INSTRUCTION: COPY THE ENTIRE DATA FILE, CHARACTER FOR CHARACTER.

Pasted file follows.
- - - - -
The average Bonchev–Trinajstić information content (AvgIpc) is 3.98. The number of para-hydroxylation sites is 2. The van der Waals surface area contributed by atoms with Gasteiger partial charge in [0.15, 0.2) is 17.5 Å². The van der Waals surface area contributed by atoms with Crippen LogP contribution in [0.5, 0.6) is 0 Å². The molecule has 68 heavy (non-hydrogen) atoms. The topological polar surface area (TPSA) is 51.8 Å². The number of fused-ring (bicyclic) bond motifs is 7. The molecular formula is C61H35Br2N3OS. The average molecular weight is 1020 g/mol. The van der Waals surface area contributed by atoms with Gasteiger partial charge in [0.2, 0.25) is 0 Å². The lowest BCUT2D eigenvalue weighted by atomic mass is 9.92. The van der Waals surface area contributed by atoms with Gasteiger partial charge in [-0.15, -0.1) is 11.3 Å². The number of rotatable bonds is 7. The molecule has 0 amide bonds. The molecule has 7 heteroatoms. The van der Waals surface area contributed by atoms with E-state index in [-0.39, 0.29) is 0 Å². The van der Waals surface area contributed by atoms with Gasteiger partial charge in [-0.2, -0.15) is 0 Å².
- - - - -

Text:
The average Bonchev–Trinajstić information content (AvgIpc) is 3.98. The number of para-hydroxylation sites is 2. The van der Waals surface area contributed by atoms with Gasteiger partial charge in [0.15, 0.2) is 17.5 Å². The van der Waals surface area contributed by atoms with Crippen LogP contribution in [0.5, 0.6) is 0 Å². The molecule has 68 heavy (non-hydrogen) atoms. The topological polar surface area (TPSA) is 51.8 Å². The number of fused-ring (bicyclic) bond motifs is 7. The molecular formula is C61H35Br2N3OS. The average molecular weight is 1020 g/mol. The van der Waals surface area contributed by atoms with Gasteiger partial charge in [0.2, 0.25) is 0 Å². The lowest BCUT2D eigenvalue weighted by atomic mass is 9.92. The van der Waals surface area contributed by atoms with Gasteiger partial charge in [-0.15, -0.1) is 11.3 Å². The number of rotatable bonds is 7. The molecule has 0 amide bonds. The molecule has 7 heteroatoms. The van der Waals surface area contributed by atoms with E-state index in [-0.39, 0.29) is 0 Å². The van der Waals surface area contributed by atoms with Gasteiger partial charge in [-0.2, -0.15) is 0 Å².